New Book by Professor Emeritus John Roth Explores Grim Topic of Rape as Weapon of War and Genocide

John K. Roth, the Edward J. Sexton Professor Emeritus of Philosophy and founding director of the Center for the Study of the Holocaust, Genocide, and Human Rights (now known as CMC’s Center for Human Rights Leadership), has just published, Rape: Weapon of War and Genocide (Paragon House, September 2012). Admittedly a “grim topic,” says Roth, the book is already surrounded by praise for its courageous content, gathered by writers and experts in the field of genocide studies and gender issues, as well as through the undeniably moving and horrific accounts shared by the survivorswomen and girlsof genocidal rape.

“Courage and fortitude will be needed to cope with the darkness” contained in the book’s 300-plus pages, editors Roth and Carol Ritter note in the introduction, “but the hope is that the effort will be worthwhile because it will inspire solidarity with women,” such as the survivors profiled.

The book focuses on violent armed conflictswars between or within nationsthat have been or continue to be genocidal. It includes key documents and discussion questions, and concentrates on diverse historic and contemporary atrocities to focus the challenges to male behavior, international law, and political action that arise from the agony of rape used as a weapon of war and genocide.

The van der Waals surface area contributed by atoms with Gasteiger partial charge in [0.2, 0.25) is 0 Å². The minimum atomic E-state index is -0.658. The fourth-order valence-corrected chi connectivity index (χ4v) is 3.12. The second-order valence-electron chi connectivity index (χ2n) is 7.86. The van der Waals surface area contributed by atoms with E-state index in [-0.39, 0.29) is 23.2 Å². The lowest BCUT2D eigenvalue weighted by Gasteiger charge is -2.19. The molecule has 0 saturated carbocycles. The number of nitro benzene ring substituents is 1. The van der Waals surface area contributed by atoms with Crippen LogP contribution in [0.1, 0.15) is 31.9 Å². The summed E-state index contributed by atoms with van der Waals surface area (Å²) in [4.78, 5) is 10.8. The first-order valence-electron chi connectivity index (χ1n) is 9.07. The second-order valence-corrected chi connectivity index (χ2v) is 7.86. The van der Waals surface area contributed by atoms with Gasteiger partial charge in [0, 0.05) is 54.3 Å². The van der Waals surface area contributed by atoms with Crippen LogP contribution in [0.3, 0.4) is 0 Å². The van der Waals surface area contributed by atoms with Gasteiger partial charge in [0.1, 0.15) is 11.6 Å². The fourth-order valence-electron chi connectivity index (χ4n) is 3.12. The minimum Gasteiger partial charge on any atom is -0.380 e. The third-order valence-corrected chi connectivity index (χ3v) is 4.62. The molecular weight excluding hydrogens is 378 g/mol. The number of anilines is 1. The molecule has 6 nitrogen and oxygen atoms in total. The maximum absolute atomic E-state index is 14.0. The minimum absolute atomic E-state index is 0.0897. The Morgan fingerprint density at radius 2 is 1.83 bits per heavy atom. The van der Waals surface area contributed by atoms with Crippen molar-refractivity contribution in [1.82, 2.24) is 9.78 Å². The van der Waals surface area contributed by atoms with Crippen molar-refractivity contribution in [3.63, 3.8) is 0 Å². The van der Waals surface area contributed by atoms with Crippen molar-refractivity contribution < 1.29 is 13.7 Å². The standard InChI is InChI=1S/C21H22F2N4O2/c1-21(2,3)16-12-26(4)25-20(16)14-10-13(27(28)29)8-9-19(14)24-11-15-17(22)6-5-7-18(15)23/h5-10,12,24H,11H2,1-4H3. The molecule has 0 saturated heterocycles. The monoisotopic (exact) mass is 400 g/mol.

Adam Jones, executive director, Gendercide Watch, and author of Genocide: A Comprehensive Introduction, calls it “One of the most nuanced, illuminating, and grimly engaging volumes on rape and mass violence yet published.”

“This book is of urgent importance for anyone who cares about the ravages of sexual violence and war,” writes Doris L. Bergen, Chancellor Rose and Ray Wolfe Professor of Holocaust Studies at the University of Toronto. “Experts in law, history, philosoophy, and women’s studies join therapists and activists to present the issues and analyze key documents, many of them accounts from victims of rape, from the Holocaust, Rwanda, Bosnia-Herzegovina, the Democratic Republic of Congo, and elsewhere. Relentless and unflinching, those accounts speak of despair and hope, resilience, pain, shame, and loss.”

Right in the first pages, for example, is the introduction to Jeanette Uwimana, whose young daughter and husband were murdered when the 1994 death of Rwanda’s president triggered attacks against the country’s Tutsi minority by extremists in the Hutu majority. The Hutu-led genocide killed an estimated 800,000 to 1 million Tutsis and moderate Hutus over 100 days. Uwimana, survived, along with her young son, only to be raped repeatedly by gangs of Hutu men and infected with HIV-AIDS.

Her story, and the many stories of other survivors, are recounted “with the hopes that people who read about [them] will learn what happened in Rwanda and be moved to rebuild hopes and dreams,” Roth and Ritter say, “when such atrocities take place, but also to prevent and resist such disasters before they do their worst.

“Rape continues to be a weapon of war and genocide,” they say, “but the book seeks to resist that reality. Depending on how its readers respond, the book, we hope, may spread its message farther than any one of its authors could do alone.”